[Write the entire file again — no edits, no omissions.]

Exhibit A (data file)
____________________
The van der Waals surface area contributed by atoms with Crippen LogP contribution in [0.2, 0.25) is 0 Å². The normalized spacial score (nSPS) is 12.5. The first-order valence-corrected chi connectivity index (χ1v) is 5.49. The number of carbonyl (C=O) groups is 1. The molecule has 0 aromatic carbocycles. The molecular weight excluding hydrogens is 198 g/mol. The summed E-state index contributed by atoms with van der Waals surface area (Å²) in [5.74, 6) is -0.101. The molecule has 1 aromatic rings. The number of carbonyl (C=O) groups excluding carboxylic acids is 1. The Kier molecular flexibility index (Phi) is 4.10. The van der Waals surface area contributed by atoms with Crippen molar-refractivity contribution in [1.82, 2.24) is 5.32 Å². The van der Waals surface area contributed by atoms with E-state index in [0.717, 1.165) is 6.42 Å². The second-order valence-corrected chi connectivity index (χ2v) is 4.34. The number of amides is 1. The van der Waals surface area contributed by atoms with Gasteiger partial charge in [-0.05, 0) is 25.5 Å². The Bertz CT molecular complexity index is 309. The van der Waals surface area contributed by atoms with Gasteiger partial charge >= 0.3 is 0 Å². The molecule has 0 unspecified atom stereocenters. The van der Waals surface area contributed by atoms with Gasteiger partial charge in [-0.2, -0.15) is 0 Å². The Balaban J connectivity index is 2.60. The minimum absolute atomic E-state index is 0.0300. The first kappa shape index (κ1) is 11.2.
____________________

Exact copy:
The van der Waals surface area contributed by atoms with Crippen LogP contribution in [0.2, 0.25) is 0 Å². The normalized spacial score (nSPS) is 12.5. The first-order valence-corrected chi connectivity index (χ1v) is 5.49. The number of carbonyl (C=O) groups is 1. The molecule has 0 aromatic carbocycles. The molecular weight excluding hydrogens is 198 g/mol. The summed E-state index contributed by atoms with van der Waals surface area (Å²) in [5.74, 6) is -0.101. The molecule has 1 aromatic rings. The number of carbonyl (C=O) groups excluding carboxylic acids is 1. The Kier molecular flexibility index (Phi) is 4.10. The van der Waals surface area contributed by atoms with Crippen molar-refractivity contribution in [1.82, 2.24) is 5.32 Å². The van der Waals surface area contributed by atoms with E-state index in [0.717, 1.165) is 6.42 Å². The second-order valence-corrected chi connectivity index (χ2v) is 4.34. The number of amides is 1. The van der Waals surface area contributed by atoms with Gasteiger partial charge in [-0.05, 0) is 25.5 Å². The Bertz CT molecular complexity index is 309. The van der Waals surface area contributed by atoms with Gasteiger partial charge >= 0.3 is 0 Å². The molecule has 0 unspecified atom stereocenters. The van der Waals surface area contributed by atoms with Gasteiger partial charge in [-0.2, -0.15) is 0 Å². The Balaban J connectivity index is 2.60. The minimum absolute atomic E-state index is 0.0300. The first kappa shape index (κ1) is 11.2.